Sources: MLBPA Hires Lawyer To Investigate Agent Conduct During Biogenesis Scandal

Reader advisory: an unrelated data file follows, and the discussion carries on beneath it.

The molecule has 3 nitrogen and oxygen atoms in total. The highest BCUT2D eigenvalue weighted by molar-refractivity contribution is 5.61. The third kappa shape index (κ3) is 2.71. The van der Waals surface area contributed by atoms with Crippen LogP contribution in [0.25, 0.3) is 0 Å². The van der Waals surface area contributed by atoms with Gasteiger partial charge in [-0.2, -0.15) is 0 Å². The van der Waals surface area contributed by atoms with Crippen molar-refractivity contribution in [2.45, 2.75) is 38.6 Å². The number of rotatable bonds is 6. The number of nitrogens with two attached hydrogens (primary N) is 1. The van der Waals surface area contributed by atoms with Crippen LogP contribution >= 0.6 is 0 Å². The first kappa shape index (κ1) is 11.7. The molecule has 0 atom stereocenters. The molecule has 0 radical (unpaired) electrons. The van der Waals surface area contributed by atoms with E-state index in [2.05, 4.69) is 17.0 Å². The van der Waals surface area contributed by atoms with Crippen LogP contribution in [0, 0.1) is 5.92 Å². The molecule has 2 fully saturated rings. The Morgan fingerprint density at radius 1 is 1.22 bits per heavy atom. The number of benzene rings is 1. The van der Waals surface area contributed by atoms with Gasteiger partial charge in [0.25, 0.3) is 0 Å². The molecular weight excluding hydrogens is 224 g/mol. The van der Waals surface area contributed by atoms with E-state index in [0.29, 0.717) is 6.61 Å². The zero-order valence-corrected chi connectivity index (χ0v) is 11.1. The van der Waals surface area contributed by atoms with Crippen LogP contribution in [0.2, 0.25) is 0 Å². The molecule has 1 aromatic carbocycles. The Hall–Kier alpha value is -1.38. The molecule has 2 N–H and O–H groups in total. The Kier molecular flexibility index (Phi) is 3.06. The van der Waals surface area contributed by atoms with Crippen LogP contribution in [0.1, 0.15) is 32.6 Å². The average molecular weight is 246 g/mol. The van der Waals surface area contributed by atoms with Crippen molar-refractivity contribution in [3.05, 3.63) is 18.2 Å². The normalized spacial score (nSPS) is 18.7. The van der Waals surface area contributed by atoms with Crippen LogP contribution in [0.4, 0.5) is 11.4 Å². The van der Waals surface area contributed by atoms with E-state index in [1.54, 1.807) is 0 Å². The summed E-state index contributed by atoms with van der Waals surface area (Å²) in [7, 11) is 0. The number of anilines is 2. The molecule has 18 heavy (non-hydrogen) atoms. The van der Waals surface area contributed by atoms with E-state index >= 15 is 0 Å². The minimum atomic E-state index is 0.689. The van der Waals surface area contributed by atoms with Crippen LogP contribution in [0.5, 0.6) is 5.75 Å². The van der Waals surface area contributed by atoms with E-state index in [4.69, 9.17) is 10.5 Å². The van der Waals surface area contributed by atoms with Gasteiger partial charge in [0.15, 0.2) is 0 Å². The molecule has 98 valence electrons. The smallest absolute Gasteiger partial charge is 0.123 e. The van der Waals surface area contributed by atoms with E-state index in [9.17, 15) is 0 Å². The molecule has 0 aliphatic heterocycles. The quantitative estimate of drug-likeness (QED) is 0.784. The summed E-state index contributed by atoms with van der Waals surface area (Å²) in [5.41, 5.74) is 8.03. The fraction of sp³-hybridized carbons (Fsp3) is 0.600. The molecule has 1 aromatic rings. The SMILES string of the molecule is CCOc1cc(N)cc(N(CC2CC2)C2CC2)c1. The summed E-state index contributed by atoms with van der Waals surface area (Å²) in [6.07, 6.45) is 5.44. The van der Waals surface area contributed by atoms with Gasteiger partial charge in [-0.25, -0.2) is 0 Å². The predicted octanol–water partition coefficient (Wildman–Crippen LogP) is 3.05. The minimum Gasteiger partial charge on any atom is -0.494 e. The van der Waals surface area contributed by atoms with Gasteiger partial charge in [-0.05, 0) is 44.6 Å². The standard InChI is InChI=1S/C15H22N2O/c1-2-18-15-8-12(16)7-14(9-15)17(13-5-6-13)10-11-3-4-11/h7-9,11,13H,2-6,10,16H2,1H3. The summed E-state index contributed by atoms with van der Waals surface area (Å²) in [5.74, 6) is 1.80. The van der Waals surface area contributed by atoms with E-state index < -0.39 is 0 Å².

The MLBPA is "conducting an investigation into the role some agents might have played in the Biogenesis doping scandal that rocked the sport last year," according to sources cited by T.J. Quinn of ESPN.com. Sources said that the MLBPA retained veteran attorney Robert Muse to "run the investigation several months ago," and he and his staff are "expected to issue a report within the next few weeks." Sources said that the "two primary subjects of the investigation" have been L.A.-based CAA, where agent Nez Balelo represents Brewers RF Ryan Braun, and N.Y.-based ACES, run by longtime agents Seth and Sam Levinson. Sources said that at least "two other agencies are part of the probe as well." Sources added that the investigation also has "looked into charges of client poaching." MLBPA General Counsel David Prouty "declined to confirm the existence of the investigation." However, sources said that Muse's investigation is "looking into whether the Levinsons were indeed aware" of ACES agent Juan Carlos Nunez' work "as a leg man" for Biogenesis founder Anthony Bosch or his part in Blue Jays LF Melky Cabrera's fake website to explain a failed drug test (ESPN.com, 7/3). MLBPA Exec Dir Tony Clark on Thursday said, "The great thing is that in any number of conversations I've had with our agent community, 99.9 percent of them are committed to the same thing, and that's the best representation of the players. We are looking into any ways that we can continue to provide the best support and best representation we can for guys." YAHOO SPORTS' Jeff Passan cited a union official as calling "the community 'the wild, wild West,' with daily allegations of agents trying to buy clients with cash or other inducements." Passan noted how Muse intends to "tackle client poaching -- a scourge not just in baseball but across the professional-sports landscape -- is a bigger question." Parsing "he-said, he-said arguments is not easy, especially when the players themselves -- particularly minor leaguers who are paid a pittance -- are willing participants in the impropriety" (SPORTS.YAHOO.com, 7/3).